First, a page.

20 March 2013 0 Comments

Common mistakes to avoid in divorce proceedings

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Certain steps to take to avoid common mistakes in a divorce proceedings;
  1. Signing a legal agreement without understanding it completely, discussing it with a trusted friend, getting professional legal counsel, and carefully thinking it through.
  2. Letting emotions—guilt, loneliness, embarrassment, fear affect your decision making process.
  3. Confiding too much and to the wrong people.
  4. Not knowing about or not including all assets and all debts of the marital partnership.
  5. Moving out of your family home or leaving your children in your spouse’s custody temporarily when your objective is to remain in the family home or to be the custodial parent.  Any temporary arrangement usually serves as the blueprint for the divorce settlement and has a big impact on your case.
  6. Continuing divorce negotiations when it is no longer productive, financially or emotionally worthwhile to do so.  If you can’t find a reasonable way over or around it, litigate and let a judge knock it down.
  7. Initiating a divorce but then reconciling or living separate for a while and leaving your divorce action dangling.  This enables your spouse to go to court for a final divorce judgment without even telling you.  If you file for divorce but decide not to move forward with it for a while or indefinitely, you should request a dismissal of your case.
  8. Not giving your lawyer everything he/she needs to understand your grounds to build and defend your case. Clearly and completely defining all of the reasons that led you to divorce and withholding crucial information about your spouse’s misconduct to avoid their wrath, embarrassment, or despair is not helpful to your proceeding.  You are not responsible for your spouse’s feelings.  You should be more concerned with giving your attorney the information they need to establish the theory of your case.
  9. Settling for less child support than you need and to which you are entitled.  This is usually the result of failing to pin down your spouse’s actual gross income or deciding to opt out of the standard child support formula in a misguided or misinformed attempt to act fair, or both.  It is important to remember that income is not just earnings and wages, it also includes interest and dividend income, benefits (such as worker’s compensation, disability, Social Security, and veterans, but not public, assistance benefits), pensions, fellowships, and annuity payments.  It may also include one-time payments, such as lottery winnings, life insurance policies, gifts, and inheritances.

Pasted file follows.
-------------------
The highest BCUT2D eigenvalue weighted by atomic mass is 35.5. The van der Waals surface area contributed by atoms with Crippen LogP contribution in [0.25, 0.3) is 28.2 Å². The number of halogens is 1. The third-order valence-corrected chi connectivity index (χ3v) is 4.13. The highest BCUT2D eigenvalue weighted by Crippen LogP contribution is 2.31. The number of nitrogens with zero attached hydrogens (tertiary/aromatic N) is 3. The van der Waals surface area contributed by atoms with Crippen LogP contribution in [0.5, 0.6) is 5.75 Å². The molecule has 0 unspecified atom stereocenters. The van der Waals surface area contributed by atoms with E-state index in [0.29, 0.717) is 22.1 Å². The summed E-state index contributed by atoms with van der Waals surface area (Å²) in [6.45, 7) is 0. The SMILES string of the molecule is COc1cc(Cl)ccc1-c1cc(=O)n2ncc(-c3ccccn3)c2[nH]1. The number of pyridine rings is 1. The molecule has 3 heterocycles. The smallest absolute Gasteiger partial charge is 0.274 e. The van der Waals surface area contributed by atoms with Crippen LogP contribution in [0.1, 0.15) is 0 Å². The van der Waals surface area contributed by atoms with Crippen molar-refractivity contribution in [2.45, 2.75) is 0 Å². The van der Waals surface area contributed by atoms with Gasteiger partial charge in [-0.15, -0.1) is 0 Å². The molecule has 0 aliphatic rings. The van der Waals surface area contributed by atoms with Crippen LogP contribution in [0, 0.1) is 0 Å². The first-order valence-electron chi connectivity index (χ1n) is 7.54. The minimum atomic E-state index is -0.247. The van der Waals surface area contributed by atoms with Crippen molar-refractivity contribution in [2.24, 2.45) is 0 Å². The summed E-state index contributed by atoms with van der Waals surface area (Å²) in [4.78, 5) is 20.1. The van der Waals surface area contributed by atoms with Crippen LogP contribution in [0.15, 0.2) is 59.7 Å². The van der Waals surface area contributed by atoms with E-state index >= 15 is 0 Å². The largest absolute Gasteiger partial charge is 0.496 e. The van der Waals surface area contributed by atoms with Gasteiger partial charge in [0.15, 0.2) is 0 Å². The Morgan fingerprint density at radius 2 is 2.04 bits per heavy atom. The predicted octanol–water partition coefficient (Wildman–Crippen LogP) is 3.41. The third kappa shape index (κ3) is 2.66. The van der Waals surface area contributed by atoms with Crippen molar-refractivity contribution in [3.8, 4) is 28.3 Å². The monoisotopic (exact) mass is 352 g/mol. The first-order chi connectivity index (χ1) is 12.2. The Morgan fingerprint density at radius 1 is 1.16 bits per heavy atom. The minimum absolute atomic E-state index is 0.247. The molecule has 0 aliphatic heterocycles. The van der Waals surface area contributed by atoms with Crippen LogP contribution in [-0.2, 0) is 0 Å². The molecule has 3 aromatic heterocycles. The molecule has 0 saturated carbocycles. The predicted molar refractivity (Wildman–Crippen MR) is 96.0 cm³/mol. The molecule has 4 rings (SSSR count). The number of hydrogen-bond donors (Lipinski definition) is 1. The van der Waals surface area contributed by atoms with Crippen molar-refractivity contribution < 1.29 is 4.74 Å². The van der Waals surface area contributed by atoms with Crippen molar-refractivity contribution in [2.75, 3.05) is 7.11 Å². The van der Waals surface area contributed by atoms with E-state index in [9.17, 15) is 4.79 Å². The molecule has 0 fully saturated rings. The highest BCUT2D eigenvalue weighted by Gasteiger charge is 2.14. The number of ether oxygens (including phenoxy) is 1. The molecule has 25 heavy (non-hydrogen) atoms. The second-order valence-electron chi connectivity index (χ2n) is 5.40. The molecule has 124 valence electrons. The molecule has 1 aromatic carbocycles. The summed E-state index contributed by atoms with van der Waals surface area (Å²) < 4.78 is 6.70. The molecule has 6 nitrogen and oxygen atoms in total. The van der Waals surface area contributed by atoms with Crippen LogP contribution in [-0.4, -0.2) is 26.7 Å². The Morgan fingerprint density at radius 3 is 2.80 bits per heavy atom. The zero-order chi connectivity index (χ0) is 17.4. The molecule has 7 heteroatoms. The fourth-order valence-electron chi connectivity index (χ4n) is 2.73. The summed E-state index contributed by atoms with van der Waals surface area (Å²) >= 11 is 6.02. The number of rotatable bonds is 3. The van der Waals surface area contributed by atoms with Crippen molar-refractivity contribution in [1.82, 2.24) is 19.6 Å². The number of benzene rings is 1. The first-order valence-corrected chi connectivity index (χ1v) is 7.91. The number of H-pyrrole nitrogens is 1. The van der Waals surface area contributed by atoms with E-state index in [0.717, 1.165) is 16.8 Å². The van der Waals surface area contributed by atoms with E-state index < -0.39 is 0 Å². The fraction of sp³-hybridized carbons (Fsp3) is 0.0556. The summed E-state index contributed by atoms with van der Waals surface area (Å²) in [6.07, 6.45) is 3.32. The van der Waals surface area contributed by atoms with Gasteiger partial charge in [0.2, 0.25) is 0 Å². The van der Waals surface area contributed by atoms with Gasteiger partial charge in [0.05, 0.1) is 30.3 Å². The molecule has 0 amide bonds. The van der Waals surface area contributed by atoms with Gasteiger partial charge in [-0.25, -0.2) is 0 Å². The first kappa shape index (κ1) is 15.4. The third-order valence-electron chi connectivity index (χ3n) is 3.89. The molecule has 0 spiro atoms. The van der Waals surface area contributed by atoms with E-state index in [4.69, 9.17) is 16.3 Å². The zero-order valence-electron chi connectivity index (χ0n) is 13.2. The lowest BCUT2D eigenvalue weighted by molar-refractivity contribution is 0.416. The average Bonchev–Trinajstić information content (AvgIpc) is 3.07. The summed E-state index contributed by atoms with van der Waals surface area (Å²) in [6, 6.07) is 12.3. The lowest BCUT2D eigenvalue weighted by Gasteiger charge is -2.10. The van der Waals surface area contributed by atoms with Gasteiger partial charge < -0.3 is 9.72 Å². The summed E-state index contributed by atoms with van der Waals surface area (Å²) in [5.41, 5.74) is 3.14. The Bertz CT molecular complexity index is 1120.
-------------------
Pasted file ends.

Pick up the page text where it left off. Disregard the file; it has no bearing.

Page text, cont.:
10. Believing what’s theirs isn’t yours.  If you owned 50 percent of a business, you wouldn’t expect to receive a smaller share of the profits simply because you kept things running smoothly “behind the scenes” while your partner was out drumming up new business.  Marriage is an economic partnership, and as such, you are entitled to your fair share of all its assets—including your spouse’s new degree or successful business.
  11. Failing to ensure support.  If you are granted child and/or spousal support, make sure to protect yourself against your spouse’s potential inability to pay by insisting that they take out life and/or disability insurance with you as the beneficiary.  That is your only assurance of continued financial support in the event of your ex’s death or disabling illness or injury.
  12. Disregarding court orders.  It’s not wise to defy the judge.  The penalties can be harsh: If you need more time to prepare for a hearing or provide evidence, have your lawyer ask the court for a reasonable extension in writing—then follow through.

Divorce can be one of the most difficult experiences any of us will ever have to endure. There are a number of legal issues that need to be considered and the outcome of your divorce will have a direct impact on your life for many years. It is important to have an experienced attorney on your side who understands family law and will fight to protect your interests.

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